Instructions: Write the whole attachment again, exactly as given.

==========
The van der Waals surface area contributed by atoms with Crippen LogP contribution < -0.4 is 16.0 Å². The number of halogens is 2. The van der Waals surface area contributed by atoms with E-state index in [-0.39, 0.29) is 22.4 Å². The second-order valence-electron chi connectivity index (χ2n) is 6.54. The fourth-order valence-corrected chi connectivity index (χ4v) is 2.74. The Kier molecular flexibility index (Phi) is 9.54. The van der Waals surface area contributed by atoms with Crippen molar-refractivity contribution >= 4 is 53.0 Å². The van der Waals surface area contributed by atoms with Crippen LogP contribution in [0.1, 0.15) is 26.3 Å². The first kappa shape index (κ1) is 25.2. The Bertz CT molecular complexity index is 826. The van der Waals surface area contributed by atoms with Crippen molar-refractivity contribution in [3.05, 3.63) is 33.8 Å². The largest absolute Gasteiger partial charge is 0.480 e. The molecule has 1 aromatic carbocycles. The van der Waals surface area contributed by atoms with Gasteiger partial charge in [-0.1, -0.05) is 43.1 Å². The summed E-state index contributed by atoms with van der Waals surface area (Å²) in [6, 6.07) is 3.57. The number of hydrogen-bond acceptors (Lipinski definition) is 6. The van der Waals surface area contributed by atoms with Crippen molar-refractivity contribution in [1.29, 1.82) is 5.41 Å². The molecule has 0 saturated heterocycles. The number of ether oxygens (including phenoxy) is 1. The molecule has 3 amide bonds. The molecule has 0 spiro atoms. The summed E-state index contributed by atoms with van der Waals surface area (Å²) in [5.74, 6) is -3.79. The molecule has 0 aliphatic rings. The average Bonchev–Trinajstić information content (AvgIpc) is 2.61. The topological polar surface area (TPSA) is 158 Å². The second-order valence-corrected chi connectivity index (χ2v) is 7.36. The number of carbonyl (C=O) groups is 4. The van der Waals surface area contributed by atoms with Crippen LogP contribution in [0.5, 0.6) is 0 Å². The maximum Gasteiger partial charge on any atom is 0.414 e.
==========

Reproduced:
The van der Waals surface area contributed by atoms with Crippen LogP contribution < -0.4 is 16.0 Å². The number of halogens is 2. The van der Waals surface area contributed by atoms with E-state index in [-0.39, 0.29) is 22.4 Å². The second-order valence-electron chi connectivity index (χ2n) is 6.54. The fourth-order valence-corrected chi connectivity index (χ4v) is 2.74. The Kier molecular flexibility index (Phi) is 9.54. The van der Waals surface area contributed by atoms with Crippen molar-refractivity contribution >= 4 is 53.0 Å². The van der Waals surface area contributed by atoms with Crippen LogP contribution in [0.1, 0.15) is 26.3 Å². The first kappa shape index (κ1) is 25.2. The Bertz CT molecular complexity index is 826. The van der Waals surface area contributed by atoms with Crippen molar-refractivity contribution in [3.05, 3.63) is 33.8 Å². The largest absolute Gasteiger partial charge is 0.480 e. The molecule has 1 aromatic carbocycles. The van der Waals surface area contributed by atoms with Gasteiger partial charge in [-0.1, -0.05) is 43.1 Å². The summed E-state index contributed by atoms with van der Waals surface area (Å²) in [6, 6.07) is 3.57. The number of hydrogen-bond acceptors (Lipinski definition) is 6. The van der Waals surface area contributed by atoms with Crippen molar-refractivity contribution in [1.29, 1.82) is 5.41 Å². The molecule has 0 saturated heterocycles. The number of ether oxygens (including phenoxy) is 1. The molecule has 3 amide bonds. The molecule has 0 spiro atoms. The summed E-state index contributed by atoms with van der Waals surface area (Å²) in [5.74, 6) is -3.79. The molecule has 0 aliphatic rings. The average Bonchev–Trinajstić information content (AvgIpc) is 2.61. The topological polar surface area (TPSA) is 158 Å². The second-order valence-corrected chi connectivity index (χ2v) is 7.36. The number of carbonyl (C=O) groups is 4. The van der Waals surface area contributed by atoms with Crippen LogP contribution in [0.5, 0.6) is 0 Å². The maximum Gasteiger partial charge on any atom is 0.414 e.